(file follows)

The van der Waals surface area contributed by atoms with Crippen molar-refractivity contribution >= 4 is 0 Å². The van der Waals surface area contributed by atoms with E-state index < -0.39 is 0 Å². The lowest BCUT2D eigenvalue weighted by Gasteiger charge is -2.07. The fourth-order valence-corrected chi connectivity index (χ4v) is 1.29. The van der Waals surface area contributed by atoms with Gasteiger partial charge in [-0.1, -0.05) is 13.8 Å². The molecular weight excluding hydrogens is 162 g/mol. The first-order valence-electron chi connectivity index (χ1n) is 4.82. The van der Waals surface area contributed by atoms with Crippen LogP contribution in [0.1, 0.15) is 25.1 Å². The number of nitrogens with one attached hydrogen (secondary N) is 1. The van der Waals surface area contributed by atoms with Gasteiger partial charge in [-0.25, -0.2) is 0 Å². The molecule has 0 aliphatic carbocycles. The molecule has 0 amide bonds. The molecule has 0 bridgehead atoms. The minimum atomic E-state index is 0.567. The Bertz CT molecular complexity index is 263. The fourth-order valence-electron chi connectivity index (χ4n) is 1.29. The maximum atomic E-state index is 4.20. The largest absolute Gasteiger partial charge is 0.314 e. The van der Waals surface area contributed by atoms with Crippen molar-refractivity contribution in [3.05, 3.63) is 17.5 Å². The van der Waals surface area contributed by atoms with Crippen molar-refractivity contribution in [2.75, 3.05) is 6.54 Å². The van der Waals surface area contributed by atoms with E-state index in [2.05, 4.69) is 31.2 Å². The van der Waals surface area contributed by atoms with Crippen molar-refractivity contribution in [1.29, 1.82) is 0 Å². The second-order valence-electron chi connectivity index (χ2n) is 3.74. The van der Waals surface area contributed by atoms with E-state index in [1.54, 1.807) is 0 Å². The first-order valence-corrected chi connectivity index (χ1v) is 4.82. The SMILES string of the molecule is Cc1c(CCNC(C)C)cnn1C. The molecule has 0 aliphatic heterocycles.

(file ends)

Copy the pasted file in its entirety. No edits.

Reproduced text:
The van der Waals surface area contributed by atoms with Crippen molar-refractivity contribution >= 4 is 0 Å². The van der Waals surface area contributed by atoms with E-state index < -0.39 is 0 Å². The lowest BCUT2D eigenvalue weighted by Gasteiger charge is -2.07. The fourth-order valence-corrected chi connectivity index (χ4v) is 1.29. The van der Waals surface area contributed by atoms with Gasteiger partial charge in [-0.1, -0.05) is 13.8 Å². The molecular weight excluding hydrogens is 162 g/mol. The first-order valence-electron chi connectivity index (χ1n) is 4.82. The van der Waals surface area contributed by atoms with Crippen LogP contribution in [0.1, 0.15) is 25.1 Å². The number of nitrogens with one attached hydrogen (secondary N) is 1. The van der Waals surface area contributed by atoms with Gasteiger partial charge in [-0.25, -0.2) is 0 Å². The molecule has 0 aliphatic carbocycles. The molecule has 0 amide bonds. The molecule has 0 bridgehead atoms. The minimum atomic E-state index is 0.567. The Bertz CT molecular complexity index is 263. The fourth-order valence-electron chi connectivity index (χ4n) is 1.29. The maximum atomic E-state index is 4.20. The largest absolute Gasteiger partial charge is 0.314 e. The van der Waals surface area contributed by atoms with Crippen molar-refractivity contribution in [3.05, 3.63) is 17.5 Å². The van der Waals surface area contributed by atoms with Crippen molar-refractivity contribution in [2.75, 3.05) is 6.54 Å². The van der Waals surface area contributed by atoms with E-state index in [2.05, 4.69) is 31.2 Å². The van der Waals surface area contributed by atoms with Crippen molar-refractivity contribution in [1.29, 1.82) is 0 Å². The second-order valence-electron chi connectivity index (χ2n) is 3.74. The van der Waals surface area contributed by atoms with E-state index in [1.54, 1.807) is 0 Å². The first-order valence-corrected chi connectivity index (χ1v) is 4.82. The SMILES string of the molecule is Cc1c(CCNC(C)C)cnn1C. The molecule has 0 aliphatic heterocycles.